Susan Pinker’s The Sexual Paradox

The Sexual ParadoxI had the good fortune to meet Susan Pinker, Montreal-born psychologist, journalist, author and brother of Steven Pinker, at a talk she gave to promote her most recent book, and though our brief encounter didn’t get beyond pleasantries, I had already formed a strong admiration of her based on her journalism. Looking back, I am sorry that I had not already read The Sexual Paradox, winner of the American Psychological Association’s Williams James Award; I would have congratulated her on its reception and praised her courage in tackling what has become one of modern society’s most entrenched taboos: gender differences between men and women.

The phrase “the sexual paradox” is not Pinker’s coinage; it is widely used to refer to instances where women confound the expectations of sociologists by behaving unlike men. So, for example, it is considered a paradox that the freer and more wealthy a country becomes, the wider the gulf between the behaviors of its male and female citizens. The Scandinavian countries – paragons of “gender equality” by whatever abstruse definition is currently in vogue among people who measure such things – graduate fewer female engineers than Iran, for example; countries that offer generous maternity policies, designed to coax more women into the workforce, succeed in creating an army of women employed part-time, while it is America, with no state-funded maternity leave, that succeeds in promoting women to the highest levels of corporate office.

Drawing on the latest findings from endocrinology and neuroscience, Pinker examines neurological disorders like autism and ADHD, which (borrowing an argument from Simon Baron-Cohen) she posits are extreme examples of the male brain, examples that, while extremely debilitating, may also confer unlikely benefits – in mathematics, analytical reasoning and memory, for example – that help explain male achievement. This is unwelcome news to many who have made whole careers in academia and journalism castigating Western society for its supposedly entrenched sexism, so Pinker does an admirable job marshaling evidence and being careful not to overstate her case. I am, however, more interested in the other side of her argument, too often neglected in the larger discussion: men succeed in larger numbers because, as it turns out, they fail in larger numbers as well. Our prisons and homeless shelters are filled to the brink with overwhelmingly male occupants, and the suicide rate in every Western country is a staggering 80% male. Our inability to discuss the ways in which men are weak stems directly from our unwillingness to honestly confront their strengths, and Pinker shows greater empathy than most in addressing what many have called a crisis in modern masculinity.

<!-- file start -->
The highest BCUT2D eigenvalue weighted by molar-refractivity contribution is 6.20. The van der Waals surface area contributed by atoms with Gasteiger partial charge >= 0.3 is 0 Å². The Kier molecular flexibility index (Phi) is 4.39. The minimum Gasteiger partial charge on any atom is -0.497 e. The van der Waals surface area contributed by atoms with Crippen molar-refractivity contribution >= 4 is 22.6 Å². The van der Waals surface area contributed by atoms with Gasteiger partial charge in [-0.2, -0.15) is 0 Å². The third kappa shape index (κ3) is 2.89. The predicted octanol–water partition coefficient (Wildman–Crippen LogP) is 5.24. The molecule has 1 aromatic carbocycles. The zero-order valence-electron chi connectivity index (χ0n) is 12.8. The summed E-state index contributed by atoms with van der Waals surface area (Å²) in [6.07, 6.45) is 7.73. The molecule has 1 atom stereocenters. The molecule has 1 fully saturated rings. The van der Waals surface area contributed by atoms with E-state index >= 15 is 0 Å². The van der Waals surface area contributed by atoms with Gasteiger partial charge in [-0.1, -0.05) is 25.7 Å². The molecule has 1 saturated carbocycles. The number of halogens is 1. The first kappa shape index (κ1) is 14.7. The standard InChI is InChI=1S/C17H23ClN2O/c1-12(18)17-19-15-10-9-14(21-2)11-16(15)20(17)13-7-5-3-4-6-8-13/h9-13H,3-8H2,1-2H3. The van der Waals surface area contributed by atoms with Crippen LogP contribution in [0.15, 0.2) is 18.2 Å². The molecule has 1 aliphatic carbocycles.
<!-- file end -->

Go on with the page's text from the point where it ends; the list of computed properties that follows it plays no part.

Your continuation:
Pinker also does an admirable job wading through the data and showing the bankruptcy of received wisdom when it comes to contemporary gender dynamics, but she too shies from the larger quarrel; rather than hacking away at the root of misinformation, she contents herself with cutting off each flowering falsehood. This focus makes The Sexual Paradox compelling reading, particularly for the uninitiated, but it cripples its effectiveness in actually combatting these entrenched falsehoods, which have shown a remarkable resilience in the face of competing evidence.